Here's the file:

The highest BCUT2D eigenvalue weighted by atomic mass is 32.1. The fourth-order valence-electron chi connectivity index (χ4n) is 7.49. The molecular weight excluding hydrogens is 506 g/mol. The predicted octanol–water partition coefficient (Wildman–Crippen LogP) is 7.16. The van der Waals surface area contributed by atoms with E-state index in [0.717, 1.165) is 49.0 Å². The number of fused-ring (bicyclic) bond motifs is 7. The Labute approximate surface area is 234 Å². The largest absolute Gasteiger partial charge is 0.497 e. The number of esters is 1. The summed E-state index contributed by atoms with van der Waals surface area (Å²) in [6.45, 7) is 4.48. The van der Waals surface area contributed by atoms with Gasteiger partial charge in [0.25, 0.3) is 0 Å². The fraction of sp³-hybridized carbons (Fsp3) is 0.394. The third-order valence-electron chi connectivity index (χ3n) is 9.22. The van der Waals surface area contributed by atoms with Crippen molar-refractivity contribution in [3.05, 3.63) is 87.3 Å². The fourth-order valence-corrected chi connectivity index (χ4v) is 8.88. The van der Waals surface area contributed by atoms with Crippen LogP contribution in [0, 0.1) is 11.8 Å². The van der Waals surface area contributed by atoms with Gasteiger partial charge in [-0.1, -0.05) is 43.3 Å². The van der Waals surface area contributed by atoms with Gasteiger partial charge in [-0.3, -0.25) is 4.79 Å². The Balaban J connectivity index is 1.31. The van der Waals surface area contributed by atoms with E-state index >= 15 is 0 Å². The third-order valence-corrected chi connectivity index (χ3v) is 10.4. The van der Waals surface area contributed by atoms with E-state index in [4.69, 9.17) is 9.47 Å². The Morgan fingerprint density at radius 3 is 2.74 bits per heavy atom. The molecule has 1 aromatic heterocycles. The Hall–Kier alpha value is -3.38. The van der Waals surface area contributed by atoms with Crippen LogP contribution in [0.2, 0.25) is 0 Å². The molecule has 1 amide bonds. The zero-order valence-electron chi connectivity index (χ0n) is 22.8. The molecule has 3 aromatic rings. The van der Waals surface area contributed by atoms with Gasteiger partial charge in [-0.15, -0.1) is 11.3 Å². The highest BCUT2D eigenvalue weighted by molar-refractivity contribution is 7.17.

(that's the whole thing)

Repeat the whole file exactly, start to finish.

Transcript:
The highest BCUT2D eigenvalue weighted by atomic mass is 32.1. The fourth-order valence-electron chi connectivity index (χ4n) is 7.49. The molecular weight excluding hydrogens is 506 g/mol. The predicted octanol–water partition coefficient (Wildman–Crippen LogP) is 7.16. The van der Waals surface area contributed by atoms with E-state index in [0.717, 1.165) is 49.0 Å². The number of fused-ring (bicyclic) bond motifs is 7. The Labute approximate surface area is 234 Å². The largest absolute Gasteiger partial charge is 0.497 e. The number of esters is 1. The summed E-state index contributed by atoms with van der Waals surface area (Å²) in [6.45, 7) is 4.48. The van der Waals surface area contributed by atoms with Gasteiger partial charge in [0.25, 0.3) is 0 Å². The fraction of sp³-hybridized carbons (Fsp3) is 0.394. The third-order valence-electron chi connectivity index (χ3n) is 9.22. The van der Waals surface area contributed by atoms with Crippen molar-refractivity contribution in [3.05, 3.63) is 87.3 Å². The fourth-order valence-corrected chi connectivity index (χ4v) is 8.88. The van der Waals surface area contributed by atoms with Crippen LogP contribution in [0, 0.1) is 11.8 Å². The van der Waals surface area contributed by atoms with Gasteiger partial charge in [-0.1, -0.05) is 43.3 Å². The van der Waals surface area contributed by atoms with Gasteiger partial charge in [-0.3, -0.25) is 4.79 Å². The Balaban J connectivity index is 1.31. The van der Waals surface area contributed by atoms with E-state index >= 15 is 0 Å². The third-order valence-corrected chi connectivity index (χ3v) is 10.4. The van der Waals surface area contributed by atoms with E-state index in [4.69, 9.17) is 9.47 Å². The Morgan fingerprint density at radius 3 is 2.74 bits per heavy atom. The molecule has 1 aromatic heterocycles. The Hall–Kier alpha value is -3.38. The van der Waals surface area contributed by atoms with Crippen LogP contribution in [0.2, 0.25) is 0 Å². The molecule has 1 amide bonds. The zero-order valence-electron chi connectivity index (χ0n) is 22.8. The molecule has 3 aromatic rings. The van der Waals surface area contributed by atoms with Gasteiger partial charge in [-0.15, -0.1) is 11.3 Å². The highest BCUT2D eigenvalue weighted by molar-refractivity contribution is 7.17.